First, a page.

In its "gatekeeping" role, the trial court considered the seven factors for admissibility of scientific evidence, excluded the testimony, and entered a directed verdict for defendant. Those factors are: (1) the technique's general acceptance in the field; (2) the expert's qualifications and stature; (3) the use which has been made of the technique; (4) the potential rate of error; (5) the existence of specialized literature; (6) the novelty of the invention [if one is involved]; and (7) the extent to which the technique relies on the subjective interpretation of the expert. The Court of Appeals affirmed, stating that the expert failed to identify a scientifically valid cause of the injury.
The Oregon Supreme Court concluded that the trial court should have allowed the testimony. The Court noted that while some of the admissibility factors pertain to techniques and tests, the key issue in this case was causation. Justice Thomas Balmer, writing for the Court, discussed at length the case of Jennings v. Baxter from 2000, which allowed the use of a "differential diagnosis"---the inclusion of all potential causes, followed by the elimination of all but the posited cause---to prove causation. While some of the factors in the instant case weighed in favor of exclusion (novelty, lack of a mechanism to explain causation, lack of published studies and rate of error), the Court determined that the nature of plaintiff's injury (sudden, immediate, localized), coupled with the "differential diagnosis" evidence proffered by her expert, weighed in favor of opening the gate to this plaintiff. Accordingly, the Court reversed and remanded to the Court of Appeals for further consideration of other unresolved issues. You can find the Oregon Supreme Court's opinion here.
On September 12, the U.S. Senate passed S. 3406, the Senate version of the ADA Amendments Act of 2008. The bill is intended to overturn a number of U.S. Supreme Court cases that narrowed the scope of protection afforded by the Americans with Disabilities Act (ADA), including the interpretation of the term “disability.” Specifically, the proposed Senate amendments would eliminate the requirement that the evaluation of whether an impairment substantially limits a major life activity be determined with reference to the ameliorative effects of mitigating measures, such as medication, low-vision devices (which do not include glasses or ordinary contact lenses), or assistive or prosthetic devices. Major life activities are defined to include a broader range of activities that some courts had previously excluded from coverage, such as performing manual tasks, standing, lifting, bending, learning, reading, concentrating, thinking, communicating, and, significantly, working, as well major bodily functions including “functions of the immune system, normal cell growth, digestive, bowel, bladder, neurological, brain, respiratory, circulatory, endocrine, and reproductive functions.”
The Senate version of the amendments also expand and clarify the scope of coverage to individuals who are “regarded as disabled.” An individual “regarded as” disabled is now defined as someone subjected to discrimination due to an actual or perceived physical or mental impairment, whether or not the impairment limits or is perceived to limit a major life activity. However, a “regarded as” claim will not lie with respect to impairments that are “transitory and minor,” which are defined as impairments with an actual or expected duration of six months or less.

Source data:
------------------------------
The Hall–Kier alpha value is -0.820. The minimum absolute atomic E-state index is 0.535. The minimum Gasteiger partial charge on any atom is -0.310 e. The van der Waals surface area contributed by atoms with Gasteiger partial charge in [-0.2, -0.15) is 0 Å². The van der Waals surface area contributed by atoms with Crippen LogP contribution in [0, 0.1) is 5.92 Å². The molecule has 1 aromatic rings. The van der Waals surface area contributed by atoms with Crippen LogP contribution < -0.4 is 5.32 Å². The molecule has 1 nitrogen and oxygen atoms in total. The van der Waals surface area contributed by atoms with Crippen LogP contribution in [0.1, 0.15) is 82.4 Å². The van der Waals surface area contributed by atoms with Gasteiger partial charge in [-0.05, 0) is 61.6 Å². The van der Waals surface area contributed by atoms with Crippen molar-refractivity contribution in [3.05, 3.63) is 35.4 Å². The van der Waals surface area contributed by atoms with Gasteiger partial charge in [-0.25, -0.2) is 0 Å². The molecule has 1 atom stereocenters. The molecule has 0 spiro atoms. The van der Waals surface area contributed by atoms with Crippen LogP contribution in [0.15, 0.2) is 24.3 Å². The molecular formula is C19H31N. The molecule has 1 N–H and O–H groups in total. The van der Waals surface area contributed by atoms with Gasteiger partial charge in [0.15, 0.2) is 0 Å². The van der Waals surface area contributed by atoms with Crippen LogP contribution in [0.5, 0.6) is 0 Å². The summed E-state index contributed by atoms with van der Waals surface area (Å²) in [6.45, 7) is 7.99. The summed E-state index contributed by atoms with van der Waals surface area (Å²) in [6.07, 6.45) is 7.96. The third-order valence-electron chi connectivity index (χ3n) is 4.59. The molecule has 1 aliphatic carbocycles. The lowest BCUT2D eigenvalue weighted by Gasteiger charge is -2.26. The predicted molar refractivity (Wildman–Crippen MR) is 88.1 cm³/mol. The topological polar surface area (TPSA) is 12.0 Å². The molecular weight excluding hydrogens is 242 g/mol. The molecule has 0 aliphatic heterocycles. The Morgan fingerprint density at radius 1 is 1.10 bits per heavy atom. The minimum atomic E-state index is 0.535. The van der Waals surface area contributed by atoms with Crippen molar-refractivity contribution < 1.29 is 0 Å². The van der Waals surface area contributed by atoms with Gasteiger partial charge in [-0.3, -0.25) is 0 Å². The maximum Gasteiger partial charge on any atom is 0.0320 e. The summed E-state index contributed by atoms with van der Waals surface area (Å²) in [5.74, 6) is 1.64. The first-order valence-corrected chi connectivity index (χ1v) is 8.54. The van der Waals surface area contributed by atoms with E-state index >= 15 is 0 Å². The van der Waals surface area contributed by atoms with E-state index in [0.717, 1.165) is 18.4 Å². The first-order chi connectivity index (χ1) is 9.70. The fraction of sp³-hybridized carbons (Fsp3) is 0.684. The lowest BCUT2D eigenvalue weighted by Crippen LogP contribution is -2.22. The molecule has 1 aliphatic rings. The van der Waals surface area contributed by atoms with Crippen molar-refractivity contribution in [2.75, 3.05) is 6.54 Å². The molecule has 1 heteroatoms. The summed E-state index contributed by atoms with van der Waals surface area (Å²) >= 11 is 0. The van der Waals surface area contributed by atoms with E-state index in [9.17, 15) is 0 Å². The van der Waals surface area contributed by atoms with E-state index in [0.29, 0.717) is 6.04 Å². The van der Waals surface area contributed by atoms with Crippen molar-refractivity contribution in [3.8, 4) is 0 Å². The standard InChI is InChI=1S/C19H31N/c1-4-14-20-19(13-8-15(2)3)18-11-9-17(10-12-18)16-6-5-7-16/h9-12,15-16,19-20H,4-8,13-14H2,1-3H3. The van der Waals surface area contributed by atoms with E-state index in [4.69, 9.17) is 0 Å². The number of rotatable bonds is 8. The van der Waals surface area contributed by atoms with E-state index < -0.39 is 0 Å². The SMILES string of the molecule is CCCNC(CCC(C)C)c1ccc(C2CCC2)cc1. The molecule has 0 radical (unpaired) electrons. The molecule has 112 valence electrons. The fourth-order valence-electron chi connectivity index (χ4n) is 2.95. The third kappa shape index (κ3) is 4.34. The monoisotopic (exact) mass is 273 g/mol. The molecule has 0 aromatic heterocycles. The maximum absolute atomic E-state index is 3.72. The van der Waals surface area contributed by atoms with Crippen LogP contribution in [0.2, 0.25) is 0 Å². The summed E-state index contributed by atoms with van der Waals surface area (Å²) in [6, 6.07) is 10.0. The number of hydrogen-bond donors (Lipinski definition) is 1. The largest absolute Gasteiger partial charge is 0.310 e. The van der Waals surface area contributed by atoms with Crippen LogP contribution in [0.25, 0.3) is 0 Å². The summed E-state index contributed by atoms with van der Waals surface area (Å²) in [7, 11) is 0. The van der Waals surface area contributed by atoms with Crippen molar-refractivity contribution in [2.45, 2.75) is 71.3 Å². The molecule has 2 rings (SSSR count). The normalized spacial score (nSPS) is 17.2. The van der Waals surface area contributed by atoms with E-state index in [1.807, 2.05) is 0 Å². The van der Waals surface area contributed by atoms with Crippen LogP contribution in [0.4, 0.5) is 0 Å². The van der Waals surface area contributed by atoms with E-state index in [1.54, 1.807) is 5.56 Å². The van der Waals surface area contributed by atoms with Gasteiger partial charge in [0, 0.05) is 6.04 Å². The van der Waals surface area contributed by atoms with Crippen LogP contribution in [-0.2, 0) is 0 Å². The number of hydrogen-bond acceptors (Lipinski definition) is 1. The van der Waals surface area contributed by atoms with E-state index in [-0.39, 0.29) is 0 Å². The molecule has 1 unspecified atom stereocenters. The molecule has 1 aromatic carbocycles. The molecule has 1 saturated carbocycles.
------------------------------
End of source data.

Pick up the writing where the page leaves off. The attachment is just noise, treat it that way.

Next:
The bill will now go to the House for a vote, where another version of the ADA Amendments Act of 2008, HR. 3195, passed by a vote of 402-17 earlier this year. Given the broad based support for the amendments, it is likely that President Bush will sign whatever version of the bill comes to his desk.
This week the Oregon Court of Appeals struck down a jury award of punitive damages 30 times the amount of compensatory damages, in a case where the harm to plaintiff was economic and not physical. In Hamlin v. Hampton Lumber Mills, Inc., plaintiff was a former employee who was not reinstated after recovering from a workplace injury. He sued for damages, claiming he was discriminated against for making a workers compensation claim. The jury awarded $6,000 in compensatory damages and $175,000 in punitive damages.
Judge Rex Armstrong, writing for the court, held that the punitive damages award was grossly excessive under the Due Process Clause of the U.S. Constitution. For a wrongful act resulting in economic harm but not personal injury, punitive damages should generally not exceed four times compensatory damages. The Court of Appeals directed the trial court to reduce the punitive damages award accordingly.
See our coverage of Goddard v. Farmers Insurance, the Oregon Supreme Court case that recently set guidelines for punitive damages in non-personal injury cases.
In response to the Washington Supreme Court's decision in Stevens v. Brink’s Home Security, which defined the parameters for paid travel time in Washington, the Department of Labor and Industries (L&I) committed to updating its administrative policy to address the ambiguity created by that opinion. L&I's update of administrative policy ES.C.2 (section 2) pertaining to hours worked can be found here.
In an opinion issued last week, a federal district court in California dismissed a lawsuit against Veoh Networks, Inc., a self-described "Internet Television Network," which provides software and a website enabling the sharing of user-submitted video content over the Internet. The lawsuit sought to impose liability on Veoh as a result of its website users' copyright-infringing postings on the video sharing website.
The court ruled that Veoh qualifies for the safe harbor provisions of the Digital Millennium Copyright Act, 17 U.S.C. sec. 512, because it does not “actively participate or supervise the uploading of files. . . . Instead, video files are uploaded through an automated process which is initiated entirely at the volition of Veoh’s users.” The court added that the evidence “demonstrates that, far from encouraging copyright infringement, Veoh has a strong DMCA policy, takes active steps to limit incidents of infringement on its website and works diligently to keep unauthorized works off its Web site.” The court found that Veoh need not shoulder the entire burden of policing third-party copyrights on its website and risk losing its business if it cannot. Rather, the crucial issue was whether Veoh took appropriate steps to deal with copyright infringement that took place. Because Veoh did act appropriately under the facts, it was shielded from damages that may have resulted from its users' copyright violations.
In a similar case filed in a New York federal court, Viacom is suing Google for $1 billion, alleging that Google-owned YouTube has been illegally hosting Viacom's proprietary content. Whether other courts adopt the analysis in the Veoh decision remains to be seen; however, the result may bolster the arguments of video-hosting services seeking the benefits of the DMCA safe harbor provisions.